Talking Drupal #416 Single Directory Components

September 18, 2023

On today’s show we are talking about Single Directory Components in Drupal, How they differ from Web Components, and what are their benefits with guest Mateu Bosch & Mike Herchel. We’ll also cover Component Libraries: Theme Server as our module of the week.





  • What are Single Directory Components?
  • Where did the idea of adding Single Directory Components to Drupal come from?
  • Where does support for this stand in Drupal Core? Fully supported? Still need a contrib module?
  • How do they differ from Web Components? (Mike will take this one)
  • How does Single Directory Components make Drupal Theme development easier?
  • What is the point of creating a schema for an SDC?
  • Can modules or themes override SDCs? How?
  • Can SDC be integrated into component library systems like Storybook? How?
  • Any other helpful contrib modules that enhance SDCs?
  • Does this at all help a headless?
  • How can someone get involved or help contribute to Single Directory Components?


Module of the Week: 

Component Libraries: Theme Server

This module lets you use component libraries, like Storybook, in your Drupal project, without Twig.js!



 Hi everyone,Stephen here. Before we get started with episode 416, I wanted to let you know that I had some technical difficulties, also known as user errors, during the production of the show which resulted in below standard audio for us. We've done our best to clean this up, and it doesn't take away from how good the information is from   Mike  and    Mateu So apologies to all who participated and who are listening. Let's move on with the show. This is Talking Drupal, we'll be the chat about web design development from a group of people with one thing in common, we love Drupal.

 This is episode 416, single directory components.

 On today's show, we're talking about single directory components in Drupal, how they differ from web components and what are their benefits with  Mateu Bosch and   Mike Herchel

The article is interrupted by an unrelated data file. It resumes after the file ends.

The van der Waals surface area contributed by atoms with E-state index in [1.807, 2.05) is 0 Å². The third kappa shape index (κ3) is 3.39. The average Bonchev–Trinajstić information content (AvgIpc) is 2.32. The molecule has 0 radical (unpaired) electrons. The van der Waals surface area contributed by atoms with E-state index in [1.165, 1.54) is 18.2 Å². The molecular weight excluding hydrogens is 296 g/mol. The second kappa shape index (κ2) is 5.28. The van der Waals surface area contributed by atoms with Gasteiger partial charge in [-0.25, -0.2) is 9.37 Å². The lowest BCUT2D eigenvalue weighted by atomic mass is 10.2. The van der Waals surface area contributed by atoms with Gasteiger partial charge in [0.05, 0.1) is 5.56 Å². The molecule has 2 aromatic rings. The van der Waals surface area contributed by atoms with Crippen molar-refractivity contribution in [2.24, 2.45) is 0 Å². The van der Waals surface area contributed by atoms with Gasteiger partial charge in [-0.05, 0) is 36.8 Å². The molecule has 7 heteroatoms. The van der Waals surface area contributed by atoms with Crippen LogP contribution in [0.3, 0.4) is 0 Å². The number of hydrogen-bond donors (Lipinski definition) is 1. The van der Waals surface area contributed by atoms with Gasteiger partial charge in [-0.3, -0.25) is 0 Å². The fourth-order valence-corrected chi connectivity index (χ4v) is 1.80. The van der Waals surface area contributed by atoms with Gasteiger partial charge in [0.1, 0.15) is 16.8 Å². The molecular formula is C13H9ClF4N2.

We'll also cover component libraries theme server as our module of the week. Welcome to Talking Drupal, our guests today are  Mateu Bosch and   Mike Herchel  Mateu is the admin of the Mastodon server, original author of the JSON API and single directory components core modules, and maintainer of more than 80 contrib modules.  Mateu welcome to the show.

 Thank you for having me. He's joined by none other than   Mike Herchel   Mike  is a senior front end developer at, say that for me   Mike .

 Angelina. Angelina, thank you. As well as a maintainer of Drupal cores CSS subsystem and default theme. He's a big believer in free open source software and the open web.   Mike Herchel welcome to the show. Thank you. And Angelina, we're hiring too. So if anyone is listening to this, check out our website and go there. All five of our listeners will apply.

 I should also say welcome back,   Mike , because   Mike  has joined us before. Yeah. For those of you that don't know, I'm JohnPicozzi solutions architect at E-PAM. And today my co-hosts are joining us for the next four weeks. Jen Lampton, owner at Generation Web Development. It's like a little.

 Jen's an open source advocate, web team and project lead, a Drupal provisional security team member. Backdrop CMS co-founder, an expert avocado surgeon, which we'll have to get into at some point, loves animals and likes houseplants.

 That's awesome. What is your favorite houseplant, Jen?

 Right now I have an Arabian sunset begonia that I grew from like a little tiny leaf cutting and it's massive. And so it's my favorite because it's doing the best. That's awesome. Yeah, I admittedly kill things. Well, let me rephrase that. I kill plants. So I'm into very maintenance things like orchids and I am not friends. I kill orchids too. I think there's a very special type of person. Maybe we can do a talking orchids at some point and talk all about that with an expert.

 So we actually have a special guest host today. Nick is off on vacation, hopefully relaxing and having some fun. Jumping in for him, filling his seat is Stephen Cross, founder of Talking Drupal. Hey, everyone. Glad to be here. You know, I think Nick has only missed two episodes in 10 years, 416 episodes. You know, that's pretty impressive. We won't let him forget it. How dare you. This is a show. This is a show that's going to go off the rails too.

 I can see him.

 It's already starting.

 Probably true. The New England Drupal community invites you to join us at Ned Camp, the New England Drupal Camp, celebrating its 10th year on November 17th and 18th in Providence, Rhode Island. Friday features trainings as well as an all-day higher education summit, and Saturday is a day full of sessions.